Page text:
A report by Keith Cooper in Astrobiology Magazine says that US and Russian scientists may search for life on Venus by sending a balloon or glider into its atmosphere in 2025.
The mission is called Venera-D, which has been on-and-off-again for quite a while. But back in 2015, after a hiatus in its development, the US and Russia began discussing the project again. And the mission could be used to study dark streaks in the Venusian atmosphere, which may have a biological origin.
There’s growing evidence that Venus once had a habitable environment, with research suggesting it supported oceans on its surface billions of years ago before it went through a runaway greenhouse effect that turned it into the hottest planet in the Solar System.
Today, Venus is a hellish world with a surface temperature of 462°C (864°F), sulfuric acid rain, and a surface pressure comparable to standing at the bottom of the ocean owing to its thick atmosphere. Between 50 and 60 kilometers (31 and 37 miles) above its surface, though, there exists a band in the atmosphere with a temperature and pressure similar to Earth, boasting some of the most Earth-like conditions of any planet.
And in this band, scientists have found dark streaks – regions absorbing more ultraviolet light than others – that have an unknown origin. One proposed theory is particulate matter mixed into the clouds. A more exciting theory, though, is that the streaks are the result of biological activity from microbial life lofted high into the atmosphere.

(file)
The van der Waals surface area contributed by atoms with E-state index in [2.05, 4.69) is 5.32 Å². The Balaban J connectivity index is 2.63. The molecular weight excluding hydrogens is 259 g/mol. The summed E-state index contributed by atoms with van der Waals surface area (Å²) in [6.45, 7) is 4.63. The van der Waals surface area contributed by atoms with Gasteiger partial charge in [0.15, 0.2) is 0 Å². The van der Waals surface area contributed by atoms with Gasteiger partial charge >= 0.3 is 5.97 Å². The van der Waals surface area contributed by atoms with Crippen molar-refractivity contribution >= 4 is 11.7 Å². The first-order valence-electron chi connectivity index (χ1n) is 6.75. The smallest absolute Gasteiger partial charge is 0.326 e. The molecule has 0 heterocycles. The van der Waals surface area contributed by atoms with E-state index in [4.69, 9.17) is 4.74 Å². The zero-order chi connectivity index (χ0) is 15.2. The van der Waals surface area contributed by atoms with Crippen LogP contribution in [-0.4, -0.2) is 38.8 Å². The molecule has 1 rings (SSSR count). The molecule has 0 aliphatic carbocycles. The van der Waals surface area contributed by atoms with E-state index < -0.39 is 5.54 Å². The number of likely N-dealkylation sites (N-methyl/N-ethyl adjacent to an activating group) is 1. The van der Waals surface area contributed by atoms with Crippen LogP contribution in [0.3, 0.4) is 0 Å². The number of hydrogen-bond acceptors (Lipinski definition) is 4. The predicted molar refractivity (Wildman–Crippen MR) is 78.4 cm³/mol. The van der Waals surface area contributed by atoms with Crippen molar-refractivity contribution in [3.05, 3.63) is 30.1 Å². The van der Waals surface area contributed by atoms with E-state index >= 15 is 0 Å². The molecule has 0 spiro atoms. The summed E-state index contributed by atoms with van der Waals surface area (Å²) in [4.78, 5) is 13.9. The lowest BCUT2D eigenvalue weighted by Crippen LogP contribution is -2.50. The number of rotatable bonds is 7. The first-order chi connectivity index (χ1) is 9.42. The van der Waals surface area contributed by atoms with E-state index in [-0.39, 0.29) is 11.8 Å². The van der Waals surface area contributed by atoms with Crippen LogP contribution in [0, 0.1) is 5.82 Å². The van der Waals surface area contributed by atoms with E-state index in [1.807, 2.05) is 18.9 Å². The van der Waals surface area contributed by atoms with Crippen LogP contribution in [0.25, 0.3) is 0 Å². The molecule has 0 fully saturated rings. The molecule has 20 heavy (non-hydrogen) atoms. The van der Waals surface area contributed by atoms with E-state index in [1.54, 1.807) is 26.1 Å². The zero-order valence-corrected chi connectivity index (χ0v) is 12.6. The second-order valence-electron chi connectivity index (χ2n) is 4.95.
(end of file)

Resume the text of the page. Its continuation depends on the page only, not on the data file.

Artist's impression of a proposed aerial vehicle to explore the Venusian atmosphere called the Venus Atmospheric Maneuverable Platform (VAMP). Northrop Grumman
“Finding life at high altitude in the atmosphere of a planet would make sense. After all, microbes have been found at similar heights in Earth’s atmosphere,” writes Cooper, who spoke to a member of the Venera-D team, Sanjay Limaye from the University of Wisconsin. “Life could potentially survive in this zone [50 to 60 kilometers high] where the dark-streaking UV absorber is found.”
Venera-D would potentially consist of some sort of aerial vehicle to explore this region, in addition to a small sub-orbiter. According to Cooper, the former would be either a balloon or a solar-powered unmanned aerial vehicle (UAV). A UAV, gliding through the atmosphere between areas of high pressure, would have a better chance of studying the Earth-like band of the atmosphere than a balloon.
Sending a balloon into the atmosphere of Venus would not be unprecedented – Russia did just that with its Vega 1 and 2 missions in the 1980s, following on from the successful Venera landers. But a UAV would be unique, giving us a fascinating insight.
Whether this mission will see the light of day isn’t clear, with a report expected this month and a decision at the end of the year. But if it does, well, things could get rather exciting.
(H/T: Astrobiology Magazine)